One of the most impactful learning strategies is “distributed practice”—spacing out your studying over several short periods of time over several days and weeks (Newport, 2007). The most effective practice is to work a short time on each class every day. The total amount of time spent studying will be the same (or less) than one or two marathon library sessions, but you will learn the information more deeply and retain much more for the long term—which will help get you an A on the final. The important thing is how you use your study time, not how long you study. Long study sessions lead to a lack of concentration and thus a lack of learning and retention.
In order to spread out studying over short periods of time across several days and weeks, you need control over your schedule. Keeping a list of tasks to complete on a daily basis will help you to include regular active studying sessions for each class. Try to do something for each class each day. Be specific and realistic regarding how long you plan to spend on each task—you should not have more tasks on your list than you can reasonably complete during the day.
For example, you may do a few problems per day in math rather than all of them the hour before class. In history, you can spend 15-20 minutes each day actively studying your class notes. Thus, your studying time may still be the same length, but rather than only preparing for one class, you will be preparing for all of your classes in short stretches. This will help focus, stay on top of your work, and retain information.
In addition to learning the material more deeply, spacing out your work helps stave off procrastination. Rather than having to face the dreaded project for four hours on Monday, you can face the dreaded project for 30 minutes each day. The shorter, more consistent time to work on a dreaded project is likely to be more acceptable and less likely to be delayed to the last minute. Finally, if you have to memorize material for class (names, dates, formulas), it is best to make flashcards for this material and review periodically throughout the day rather than one long, memorization session (Wissman and Rawson, 2012). See our handout on memorization strategies to learn more.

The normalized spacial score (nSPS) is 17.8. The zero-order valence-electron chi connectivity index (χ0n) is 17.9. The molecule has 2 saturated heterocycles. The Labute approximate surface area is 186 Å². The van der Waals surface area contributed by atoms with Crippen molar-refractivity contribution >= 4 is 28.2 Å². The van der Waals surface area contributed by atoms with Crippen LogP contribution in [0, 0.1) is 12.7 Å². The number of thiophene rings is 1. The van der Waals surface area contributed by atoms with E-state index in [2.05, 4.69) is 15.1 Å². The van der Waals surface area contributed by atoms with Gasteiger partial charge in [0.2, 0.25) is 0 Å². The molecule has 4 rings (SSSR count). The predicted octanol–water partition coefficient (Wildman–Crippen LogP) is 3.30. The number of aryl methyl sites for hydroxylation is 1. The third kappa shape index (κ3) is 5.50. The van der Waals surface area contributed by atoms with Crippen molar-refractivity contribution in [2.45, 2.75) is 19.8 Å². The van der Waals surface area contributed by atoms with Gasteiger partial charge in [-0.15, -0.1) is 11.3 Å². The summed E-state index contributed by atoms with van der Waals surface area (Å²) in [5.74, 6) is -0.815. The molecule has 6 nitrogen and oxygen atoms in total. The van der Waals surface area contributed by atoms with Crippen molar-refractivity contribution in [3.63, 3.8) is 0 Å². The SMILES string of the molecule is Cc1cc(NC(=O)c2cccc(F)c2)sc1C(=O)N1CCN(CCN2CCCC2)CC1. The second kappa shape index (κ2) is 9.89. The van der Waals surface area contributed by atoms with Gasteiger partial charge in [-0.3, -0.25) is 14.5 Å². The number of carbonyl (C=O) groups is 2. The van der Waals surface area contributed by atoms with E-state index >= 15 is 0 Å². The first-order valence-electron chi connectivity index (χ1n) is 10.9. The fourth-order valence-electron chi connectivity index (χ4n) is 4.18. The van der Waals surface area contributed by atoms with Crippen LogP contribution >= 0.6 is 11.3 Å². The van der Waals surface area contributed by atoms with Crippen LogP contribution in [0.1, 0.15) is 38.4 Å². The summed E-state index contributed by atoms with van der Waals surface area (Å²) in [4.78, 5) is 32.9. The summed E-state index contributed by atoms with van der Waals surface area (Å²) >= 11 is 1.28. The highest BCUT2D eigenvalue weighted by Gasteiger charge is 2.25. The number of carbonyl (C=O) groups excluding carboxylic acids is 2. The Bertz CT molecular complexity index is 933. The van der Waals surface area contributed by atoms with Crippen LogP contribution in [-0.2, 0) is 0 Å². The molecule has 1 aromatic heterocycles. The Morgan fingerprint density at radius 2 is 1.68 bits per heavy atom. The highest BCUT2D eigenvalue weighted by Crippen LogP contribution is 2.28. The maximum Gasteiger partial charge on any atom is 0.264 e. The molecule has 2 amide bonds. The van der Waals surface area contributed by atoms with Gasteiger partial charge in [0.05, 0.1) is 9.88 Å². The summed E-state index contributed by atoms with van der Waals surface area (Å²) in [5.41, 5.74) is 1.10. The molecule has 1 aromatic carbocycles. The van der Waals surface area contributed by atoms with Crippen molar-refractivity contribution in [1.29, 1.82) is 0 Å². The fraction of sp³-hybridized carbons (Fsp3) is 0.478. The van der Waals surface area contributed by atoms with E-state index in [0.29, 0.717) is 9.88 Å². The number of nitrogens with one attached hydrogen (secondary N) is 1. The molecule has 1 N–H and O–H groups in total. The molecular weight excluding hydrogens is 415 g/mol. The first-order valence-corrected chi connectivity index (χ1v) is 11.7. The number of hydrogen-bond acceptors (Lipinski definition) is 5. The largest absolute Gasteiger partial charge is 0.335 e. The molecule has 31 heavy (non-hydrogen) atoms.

abstract: Something that exists as an idea or thought but not concrete or tangible (touchable) in the real world. Beauty, love and memory are abstractions; cars, trees and water are concrete and tangible. (in publishing) A short summary of a scientific paper, a poster or a scientist’s talk. Abstracts are useful to determine whether delving into the details of the whole scientific paper will yield the information you seek.
attention deficit hyperactivity disorder: (ADHD) This is a disorder characterized by not being able to focus or pay attention, being physically overactive, not being able to control behavior, or a combination of these.
COVID-19: A name given the coronavirus that caused a massive outbreak of potentially lethal disease, beginning in December 2019. Symptoms included pneumonia, fever, headaches and trouble breathing.
data: Facts and/or statistics collected together for analysis but not necessarily organized in a way that gives them meaning. For digital information (the type stored by computers), those data typically are numbers stored in a binary code, portrayed as strings of zeros and ones.
distraction: Any event or situation that draws someone’s attention away from whatever had been his or her main focus. Distractions can be external events, such as sounds or sights; or they can be internal events, such as thoughts or emotions.
journal: (in science) A publication in which scientists share their research findings with experts (and sometimes even the public). Some journals publish papers from all fields of science, technology, engineering and math, while others are specific to a single subject. The best journals are peer-reviewed: They send all submitted articles to outside experts to be read and critiqued. The goal, here, is to prevent the publication of mistakes, fraud or sloppy work.
model: A simulation of a real-world event (usually using a computer) that has been developed to portray something or to predict one or more likely outcomes. Or an individual or thing that is meant to display how something would work in or look on others.